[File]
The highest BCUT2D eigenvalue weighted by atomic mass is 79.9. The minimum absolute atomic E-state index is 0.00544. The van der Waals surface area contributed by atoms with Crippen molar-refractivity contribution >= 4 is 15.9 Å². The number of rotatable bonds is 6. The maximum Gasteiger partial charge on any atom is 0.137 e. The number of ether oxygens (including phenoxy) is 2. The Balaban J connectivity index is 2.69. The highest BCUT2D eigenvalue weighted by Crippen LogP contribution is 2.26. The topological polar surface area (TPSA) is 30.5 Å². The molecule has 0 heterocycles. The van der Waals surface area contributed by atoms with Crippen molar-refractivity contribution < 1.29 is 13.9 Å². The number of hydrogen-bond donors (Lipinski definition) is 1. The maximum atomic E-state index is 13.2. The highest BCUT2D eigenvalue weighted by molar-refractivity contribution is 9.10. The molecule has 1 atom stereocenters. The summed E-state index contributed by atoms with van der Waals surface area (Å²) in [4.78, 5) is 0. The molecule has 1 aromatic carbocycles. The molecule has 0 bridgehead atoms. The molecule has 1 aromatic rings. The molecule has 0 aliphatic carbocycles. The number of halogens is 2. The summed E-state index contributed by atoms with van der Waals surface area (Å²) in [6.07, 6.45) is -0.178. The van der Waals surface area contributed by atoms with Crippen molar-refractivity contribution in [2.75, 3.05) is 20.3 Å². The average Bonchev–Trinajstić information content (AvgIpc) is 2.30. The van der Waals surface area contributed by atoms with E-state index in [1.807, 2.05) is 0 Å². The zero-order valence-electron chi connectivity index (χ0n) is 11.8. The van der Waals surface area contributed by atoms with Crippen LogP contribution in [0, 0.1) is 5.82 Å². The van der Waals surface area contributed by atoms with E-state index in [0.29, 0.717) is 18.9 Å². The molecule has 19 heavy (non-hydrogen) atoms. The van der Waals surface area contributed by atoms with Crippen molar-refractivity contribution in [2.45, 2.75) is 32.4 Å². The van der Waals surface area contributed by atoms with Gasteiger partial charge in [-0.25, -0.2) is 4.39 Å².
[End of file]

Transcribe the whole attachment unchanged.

The highest BCUT2D eigenvalue weighted by atomic mass is 79.9. The minimum absolute atomic E-state index is 0.00544. The van der Waals surface area contributed by atoms with Crippen molar-refractivity contribution >= 4 is 15.9 Å². The number of rotatable bonds is 6. The maximum Gasteiger partial charge on any atom is 0.137 e. The number of ether oxygens (including phenoxy) is 2. The Balaban J connectivity index is 2.69. The highest BCUT2D eigenvalue weighted by Crippen LogP contribution is 2.26. The topological polar surface area (TPSA) is 30.5 Å². The molecule has 0 heterocycles. The van der Waals surface area contributed by atoms with Crippen molar-refractivity contribution < 1.29 is 13.9 Å². The number of hydrogen-bond donors (Lipinski definition) is 1. The maximum atomic E-state index is 13.2. The highest BCUT2D eigenvalue weighted by molar-refractivity contribution is 9.10. The molecule has 1 atom stereocenters. The summed E-state index contributed by atoms with van der Waals surface area (Å²) in [4.78, 5) is 0. The molecule has 1 aromatic carbocycles. The molecule has 0 bridgehead atoms. The molecule has 1 aromatic rings. The molecule has 0 aliphatic carbocycles. The number of halogens is 2. The summed E-state index contributed by atoms with van der Waals surface area (Å²) in [6.07, 6.45) is -0.178. The van der Waals surface area contributed by atoms with Crippen molar-refractivity contribution in [2.75, 3.05) is 20.3 Å². The average Bonchev–Trinajstić information content (AvgIpc) is 2.30. The van der Waals surface area contributed by atoms with E-state index in [1.807, 2.05) is 0 Å². The zero-order valence-electron chi connectivity index (χ0n) is 11.8. The van der Waals surface area contributed by atoms with Crippen LogP contribution in [0, 0.1) is 5.82 Å². The van der Waals surface area contributed by atoms with E-state index in [0.29, 0.717) is 18.9 Å². The molecule has 19 heavy (non-hydrogen) atoms. The van der Waals surface area contributed by atoms with Crippen molar-refractivity contribution in [2.45, 2.75) is 32.4 Å². The van der Waals surface area contributed by atoms with Gasteiger partial charge in [-0.25, -0.2) is 4.39 Å².